The Holocaust

CAS RN 384 (4 Credits) 

TR 12:30-1:45pm

Rise of German (and European) antisemitism; the rise of Nazism; 1935 Nuremberg Laws; the initial Jewish reaction; racial theory; organizing mass murder including ghettos, concentration camps, killing squads, and gas chambers; bystanders and collaborators (countries, organizations, and individuals); Jewish resistance; post-Holocaust religious responses; moral and ethical issues. BU Hub areas: Ethical Reasoning, Historical Consciousness, Critical Thinking.

Instructor: Professor Steven Katz

The Prevention of Genocide

CAS HI 543/IR 437 (4 Credits)

M 2:00-5:15pm

Examines various approaches to and challenges in the prevention of genocide, including the ability of existing international institutions to develop early warning systems. Evaluation of the effectiveness of unilateral military action and multilateral options at the UN and regional levels to stop genocide.

Instructor: Professor Simon Payaslian

International Human Rights: Applying Human Rights in Africa

CAS IR 352/PO 378 (4 Credits)

TR 11:00-12:15pm

Studies the growing international influence on politics of human rights principles, documents, and organizations, drawing especially on African cases such as Congo, Zimbabwe, and Sudan. The class explores the relationship between civil and political rights and economic, social, and culture rights. We consider debates over claims of universality vs. cultural relativism, individual vs. group rights, and ways to improve human rights enforcement well respecting local cultures. Effective Fall 2019, this course fulfills a single unit in each of the following BU Hub areas: Global Citizenship and Intercultural Literacy, Ethical Reasoning, Teamwork/Collaboration.

Instructor: Professor Timothy Longman

Seminar on the Holocaust

CAS RN 460/STH TX 805 (4 Credits)

TR 9:30-10:45pm

This course will examine historical, ethical, and religious issues arising from the Holocaust. We will discuss antisemitism and ideology; what communities were considered “other”; human motivation regarding collaborators, perpetrators, and bystanders; the role of individuals, organizations, and governments; the treatment of women; the ethics of resistance; the behavior of the Jewish Councils; and attitudes to the existence of God during and after the Holocaust. We will also compare the Holocaust to contemporary crises now occurring around the world. Effective Spring 2021, this course fulfills a single unit in each of the following BU Hub areas: Oral and/or Signed Communication, Ethical Reasoning, Historical Consciousness.

Instructor: Professor Steven Katz

The Holocaust Through Film 

CAS XL 387 (4 Credits) 

TR 11-12:15pm

An examination of film using the Holocaust as its central topic. What are the political and cultural effects when genocide is represented through film? Can feature films portray history, and if so, what are the consequences for an informed society? Effective Spring 2020, this course fulfills a single unit in each of the following BU Hub areas: Historical Consciousness, Global Citizenship, and Intercultural Literacy, Writing- Intensive Course.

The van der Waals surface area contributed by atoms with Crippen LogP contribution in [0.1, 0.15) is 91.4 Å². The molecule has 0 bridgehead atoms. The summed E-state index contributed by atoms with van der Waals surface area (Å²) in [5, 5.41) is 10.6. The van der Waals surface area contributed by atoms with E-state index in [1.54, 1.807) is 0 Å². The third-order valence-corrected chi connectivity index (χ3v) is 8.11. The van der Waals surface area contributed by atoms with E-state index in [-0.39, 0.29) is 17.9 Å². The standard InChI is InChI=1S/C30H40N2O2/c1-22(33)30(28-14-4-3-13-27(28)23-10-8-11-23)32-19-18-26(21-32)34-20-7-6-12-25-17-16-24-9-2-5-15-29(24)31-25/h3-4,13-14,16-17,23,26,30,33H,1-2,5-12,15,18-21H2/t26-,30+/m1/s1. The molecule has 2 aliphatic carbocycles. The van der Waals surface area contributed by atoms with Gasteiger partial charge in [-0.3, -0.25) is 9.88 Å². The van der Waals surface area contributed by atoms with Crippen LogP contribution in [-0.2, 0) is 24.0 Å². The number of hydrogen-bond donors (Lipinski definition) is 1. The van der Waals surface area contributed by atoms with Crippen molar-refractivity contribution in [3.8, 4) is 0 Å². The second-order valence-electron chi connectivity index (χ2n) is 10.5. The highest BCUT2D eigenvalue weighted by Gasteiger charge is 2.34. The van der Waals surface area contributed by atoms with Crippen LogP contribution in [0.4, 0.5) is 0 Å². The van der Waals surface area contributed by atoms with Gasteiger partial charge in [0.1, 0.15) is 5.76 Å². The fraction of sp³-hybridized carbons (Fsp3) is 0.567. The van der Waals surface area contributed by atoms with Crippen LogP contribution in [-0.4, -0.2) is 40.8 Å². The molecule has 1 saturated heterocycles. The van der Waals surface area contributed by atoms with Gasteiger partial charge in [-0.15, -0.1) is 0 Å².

Instructor: Professor Nancy Harrowitz

Comparative European Fascism

CAS HI 430 (4 Credits) 

W 2:30-5:15pm

Analyzes fascism as a political and social movement in Mussolini’s Italy, Hitler’s Germany, and beyond. Emphasizes the creation of popular dictatorships through propaganda, repression, and racism, and ends with the fascist attempt to remake Europe through violence and genocide.

Instructor: Professor Jonathan Zatlin

The African Diaspora in the Americas

CAS HI 489/AA 489 (4 Credits)

W 2:30-5:15pm

History of peoples of African descent in the Americas after the end of slavery from an international framework. Examines the development of racial categories, the emergence of national identities in wake of the wars of independence, diverse Black communities in the twentieth century. Also offered as CAS AA 489.

Instructor: Professor Linda Heywood

Islamophobia and Anti-Semitism

CAS RN 249 (4 Credits)

MWF 12:20-1:10pm

Explores historical and contemporary manifestations of Islamophobia and antisemitism. Students are exposed to a wide range of relevant written and visual texts as well as theoretical approaches. Includes active learning component and collaborative presentations by students. Effective Spring 2021, this course fulfills a single unit in each of the following BU Hub areas: Ethical Reasoning, The Individual in Community, Teamwork/Collaboration.

Instructor: Professor Adam Seligman

Political Systems of Southern Africa

CAS PO 572 (4 Credits) 

TR 2:00-3:15pm

Examines politics in Southern Africa focusing on issues of race and ethnicity, economic development and inequality, and struggles over authoritarianism, democratization, and human rights. Explores the legacies of apartheid, racial discrimination, and war, and the politics of memory and transitional justice.

Instructor: Professor Timothy Longman